The fourth season of Poetry at McLeod will take place in April and May in Charleston. This acclaimed series, held at a southern cotton plantation, presents African American poets illuminating the experience and legacy of enslavement and offers a free poetry workshop geared to all levels of experience. SC Humanities supported this series with a Fast Track Literary Grant.
McLeod Plantation Historic Site is an important Gullah heritage site preserved for its cultural and historical significance. Katherine Williams, who organized several seasons of Poetry at McLeod, described the program’s significance: “Poets, presenters, and listeners alike were affected by the readings, deeming the experience “meaningful,” “powerful” and “unforgettable.” The free workshops and lectures given by the poets were well-attended and highly appreciated, generating interesting drafts and furthering the appreciation of African American history and poetry.”
The first reading in 2021 features three young, developing poets with Charleston County ties: Yvette Murray, Joey Tucker, and Malachi Jones. They will appear on Saturday, April 10, 11:00 a.m. – 1:00 p.m. at McLeod Plantation Historic Site. It will also be livestreamed on Facebook.
Joey Tucker will present a workshop on Sunday, April 11 from 11:00 a.m. – 1:00 p.m. on “Why We Write.” Participants will experiment with different types of poems and will have an opportunity to brainstorm topics, give/receive feedback, and share with poets of all levels of experience.
Featured Poet Teri Ellen Cross Davis will appear on the weekend of May 29-30. Teri Ellen Cross Davis’s forthcoming A more perfect Union won The Journal/Charles B. Wheeler Poetry Prize; her debut, Haint, (Gival Press, 2016) won the 2017 Ohioana Book Award for Poetry. A Cave Canem fellow, her scholarships include the Sewanee’s Writer Conference and the Fine Arts Work Center in Provincetown. Her poems appear in Academy of American Poets, Kenyon Review, Kestrel, PANK, Tin House, and elsewhere.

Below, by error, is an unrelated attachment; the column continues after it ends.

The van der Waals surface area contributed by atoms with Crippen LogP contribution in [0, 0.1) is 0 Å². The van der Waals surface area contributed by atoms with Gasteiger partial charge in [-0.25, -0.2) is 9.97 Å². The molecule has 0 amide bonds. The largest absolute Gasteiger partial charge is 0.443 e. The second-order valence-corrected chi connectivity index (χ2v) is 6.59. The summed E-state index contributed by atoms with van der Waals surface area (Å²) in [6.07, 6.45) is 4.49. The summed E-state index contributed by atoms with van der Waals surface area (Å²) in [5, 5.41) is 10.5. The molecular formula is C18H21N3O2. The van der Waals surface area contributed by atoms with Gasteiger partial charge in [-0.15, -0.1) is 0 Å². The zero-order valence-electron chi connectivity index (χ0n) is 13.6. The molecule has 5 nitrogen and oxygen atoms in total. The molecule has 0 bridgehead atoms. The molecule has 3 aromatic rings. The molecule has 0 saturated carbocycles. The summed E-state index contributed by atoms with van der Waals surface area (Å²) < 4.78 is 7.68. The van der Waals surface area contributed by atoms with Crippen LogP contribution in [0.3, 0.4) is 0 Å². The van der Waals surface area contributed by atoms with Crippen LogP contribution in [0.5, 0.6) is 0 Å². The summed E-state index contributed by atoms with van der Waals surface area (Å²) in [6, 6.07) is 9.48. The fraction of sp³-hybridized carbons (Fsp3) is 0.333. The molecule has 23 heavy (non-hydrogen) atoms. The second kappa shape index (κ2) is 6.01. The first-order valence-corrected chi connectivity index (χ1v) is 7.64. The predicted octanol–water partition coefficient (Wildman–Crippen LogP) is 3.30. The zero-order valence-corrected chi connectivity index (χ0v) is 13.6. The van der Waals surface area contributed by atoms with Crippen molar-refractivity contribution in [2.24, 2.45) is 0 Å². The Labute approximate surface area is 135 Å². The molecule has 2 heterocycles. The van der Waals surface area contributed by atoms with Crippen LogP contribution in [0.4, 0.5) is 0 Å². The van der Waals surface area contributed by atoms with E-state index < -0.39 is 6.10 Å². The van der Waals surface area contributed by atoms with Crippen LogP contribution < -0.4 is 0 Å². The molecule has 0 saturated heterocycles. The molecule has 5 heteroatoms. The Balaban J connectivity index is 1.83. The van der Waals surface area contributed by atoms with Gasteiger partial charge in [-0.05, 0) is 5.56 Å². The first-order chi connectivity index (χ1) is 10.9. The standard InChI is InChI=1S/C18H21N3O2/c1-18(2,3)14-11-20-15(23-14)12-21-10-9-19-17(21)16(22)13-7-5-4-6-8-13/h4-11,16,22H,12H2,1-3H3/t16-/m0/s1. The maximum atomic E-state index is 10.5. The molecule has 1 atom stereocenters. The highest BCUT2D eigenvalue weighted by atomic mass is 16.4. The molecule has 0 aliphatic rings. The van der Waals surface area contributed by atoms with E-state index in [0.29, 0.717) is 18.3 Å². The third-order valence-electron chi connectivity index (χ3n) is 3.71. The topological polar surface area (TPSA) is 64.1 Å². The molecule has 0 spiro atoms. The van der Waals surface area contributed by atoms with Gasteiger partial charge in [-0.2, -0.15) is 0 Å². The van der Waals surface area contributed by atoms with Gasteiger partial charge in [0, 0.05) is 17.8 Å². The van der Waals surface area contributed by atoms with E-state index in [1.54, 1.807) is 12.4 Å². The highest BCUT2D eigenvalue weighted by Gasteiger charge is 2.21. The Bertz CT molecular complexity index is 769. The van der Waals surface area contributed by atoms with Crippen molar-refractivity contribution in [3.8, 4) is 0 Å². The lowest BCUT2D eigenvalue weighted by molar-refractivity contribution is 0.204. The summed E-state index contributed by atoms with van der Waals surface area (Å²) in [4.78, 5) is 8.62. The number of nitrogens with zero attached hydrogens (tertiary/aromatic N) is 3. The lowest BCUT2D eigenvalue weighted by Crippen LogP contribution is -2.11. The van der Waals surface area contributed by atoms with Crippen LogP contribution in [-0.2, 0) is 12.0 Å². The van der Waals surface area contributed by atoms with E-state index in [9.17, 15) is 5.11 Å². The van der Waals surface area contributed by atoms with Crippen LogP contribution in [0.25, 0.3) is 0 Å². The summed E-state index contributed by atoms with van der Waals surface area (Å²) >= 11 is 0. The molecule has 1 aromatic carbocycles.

On Saturday, May 29, she will appear at McLeod State Historic Site from 11:00 a.m. – 1:00 p.m. The program will also be livestreamed on Facebook. On Sunday, May 30, 11:00 a.m. – 1:00 p.m., Teri Ellen Cross Davis will present the generative workshop “Tell Me Your Names,” which will explore family and ancestry through poetry. Using close readings of Etheridge Knight, Rita Dove, Lucille Clifton and more, participants will consider how poems can examine, celebrate and/or reconsider history and also discuss how persona and voice inform that work.
The readings are free to the first 50 participants and free with site admission to all other participants.
The mission of SC Humanities is to enrich the cultural and intellectual lives of all South Carolinians. Established in 1973, this 501(c) 3 organization is governed by a volunteer 20-member Board of Directors comprised of community leaders from throughout the state. It presents and/or supports literary initiatives, lectures, exhibits, festivals, publications, oral history projects, videos and other humanities-based experiences that directly or indirectly reach more than 250,000 citizens annually.